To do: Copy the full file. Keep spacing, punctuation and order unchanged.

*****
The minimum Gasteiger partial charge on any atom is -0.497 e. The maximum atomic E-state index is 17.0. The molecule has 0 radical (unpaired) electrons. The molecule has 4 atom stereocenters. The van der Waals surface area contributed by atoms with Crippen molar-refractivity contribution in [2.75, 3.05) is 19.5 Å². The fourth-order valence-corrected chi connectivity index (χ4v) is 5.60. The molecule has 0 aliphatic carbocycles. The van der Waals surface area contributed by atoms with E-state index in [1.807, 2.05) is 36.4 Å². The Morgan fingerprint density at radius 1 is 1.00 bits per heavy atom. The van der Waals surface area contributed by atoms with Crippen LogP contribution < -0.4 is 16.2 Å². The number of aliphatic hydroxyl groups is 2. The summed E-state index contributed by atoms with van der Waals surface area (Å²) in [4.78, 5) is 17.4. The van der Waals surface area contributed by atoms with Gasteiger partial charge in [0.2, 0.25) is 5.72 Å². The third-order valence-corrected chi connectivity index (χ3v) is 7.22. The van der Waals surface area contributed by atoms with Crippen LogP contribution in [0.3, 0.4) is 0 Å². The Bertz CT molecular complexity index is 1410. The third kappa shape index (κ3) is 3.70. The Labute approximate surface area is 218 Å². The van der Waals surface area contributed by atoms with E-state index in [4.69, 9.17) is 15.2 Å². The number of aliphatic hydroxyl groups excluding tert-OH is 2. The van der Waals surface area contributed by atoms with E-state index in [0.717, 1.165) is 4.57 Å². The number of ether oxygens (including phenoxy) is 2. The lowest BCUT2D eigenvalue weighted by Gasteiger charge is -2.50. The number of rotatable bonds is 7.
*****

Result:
The minimum Gasteiger partial charge on any atom is -0.497 e. The maximum atomic E-state index is 17.0. The molecule has 0 radical (unpaired) electrons. The molecule has 4 atom stereocenters. The van der Waals surface area contributed by atoms with Crippen molar-refractivity contribution in [2.75, 3.05) is 19.5 Å². The fourth-order valence-corrected chi connectivity index (χ4v) is 5.60. The molecule has 0 aliphatic carbocycles. The van der Waals surface area contributed by atoms with E-state index in [1.807, 2.05) is 36.4 Å². The Morgan fingerprint density at radius 1 is 1.00 bits per heavy atom. The van der Waals surface area contributed by atoms with Crippen LogP contribution < -0.4 is 16.2 Å². The number of aliphatic hydroxyl groups is 2. The summed E-state index contributed by atoms with van der Waals surface area (Å²) in [4.78, 5) is 17.4. The van der Waals surface area contributed by atoms with Gasteiger partial charge in [0.2, 0.25) is 5.72 Å². The third-order valence-corrected chi connectivity index (χ3v) is 7.22. The van der Waals surface area contributed by atoms with Crippen LogP contribution in [0.3, 0.4) is 0 Å². The Bertz CT molecular complexity index is 1410. The third kappa shape index (κ3) is 3.70. The Labute approximate surface area is 218 Å². The van der Waals surface area contributed by atoms with E-state index in [4.69, 9.17) is 15.2 Å². The number of aliphatic hydroxyl groups excluding tert-OH is 2. The van der Waals surface area contributed by atoms with E-state index in [0.717, 1.165) is 4.57 Å². The number of ether oxygens (including phenoxy) is 2. The lowest BCUT2D eigenvalue weighted by Gasteiger charge is -2.50. The number of rotatable bonds is 7.